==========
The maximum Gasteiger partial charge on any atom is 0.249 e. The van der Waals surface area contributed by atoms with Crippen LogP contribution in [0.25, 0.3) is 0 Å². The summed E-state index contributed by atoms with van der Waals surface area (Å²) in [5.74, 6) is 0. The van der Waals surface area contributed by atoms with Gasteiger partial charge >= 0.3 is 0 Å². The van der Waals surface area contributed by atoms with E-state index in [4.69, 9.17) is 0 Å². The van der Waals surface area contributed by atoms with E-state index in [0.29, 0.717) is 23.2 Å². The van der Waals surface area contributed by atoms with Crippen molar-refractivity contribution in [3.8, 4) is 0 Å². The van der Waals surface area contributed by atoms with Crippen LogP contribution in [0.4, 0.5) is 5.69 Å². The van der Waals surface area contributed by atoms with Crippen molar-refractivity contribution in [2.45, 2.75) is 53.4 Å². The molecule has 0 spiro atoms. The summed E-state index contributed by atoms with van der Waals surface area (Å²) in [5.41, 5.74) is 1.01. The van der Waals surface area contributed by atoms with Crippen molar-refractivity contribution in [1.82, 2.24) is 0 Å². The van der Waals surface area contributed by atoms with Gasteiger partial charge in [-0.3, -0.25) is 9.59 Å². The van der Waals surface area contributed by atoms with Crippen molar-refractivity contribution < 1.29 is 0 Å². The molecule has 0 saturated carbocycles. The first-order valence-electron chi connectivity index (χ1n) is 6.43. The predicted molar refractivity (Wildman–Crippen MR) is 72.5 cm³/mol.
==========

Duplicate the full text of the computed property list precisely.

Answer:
The maximum Gasteiger partial charge on any atom is 0.249 e. The van der Waals surface area contributed by atoms with Crippen LogP contribution in [0.25, 0.3) is 0 Å². The summed E-state index contributed by atoms with van der Waals surface area (Å²) in [5.74, 6) is 0. The van der Waals surface area contributed by atoms with Gasteiger partial charge >= 0.3 is 0 Å². The van der Waals surface area contributed by atoms with E-state index in [4.69, 9.17) is 0 Å². The van der Waals surface area contributed by atoms with E-state index in [0.29, 0.717) is 23.2 Å². The van der Waals surface area contributed by atoms with Crippen molar-refractivity contribution in [3.8, 4) is 0 Å². The van der Waals surface area contributed by atoms with Crippen LogP contribution in [0.4, 0.5) is 5.69 Å². The van der Waals surface area contributed by atoms with Crippen molar-refractivity contribution in [2.45, 2.75) is 53.4 Å². The molecule has 0 spiro atoms. The summed E-state index contributed by atoms with van der Waals surface area (Å²) in [5.41, 5.74) is 1.01. The van der Waals surface area contributed by atoms with Crippen molar-refractivity contribution in [1.82, 2.24) is 0 Å². The van der Waals surface area contributed by atoms with Gasteiger partial charge in [-0.3, -0.25) is 9.59 Å². The van der Waals surface area contributed by atoms with Crippen molar-refractivity contribution < 1.29 is 0 Å². The molecule has 0 saturated carbocycles. The first-order valence-electron chi connectivity index (χ1n) is 6.43. The predicted molar refractivity (Wildman–Crippen MR) is 72.5 cm³/mol.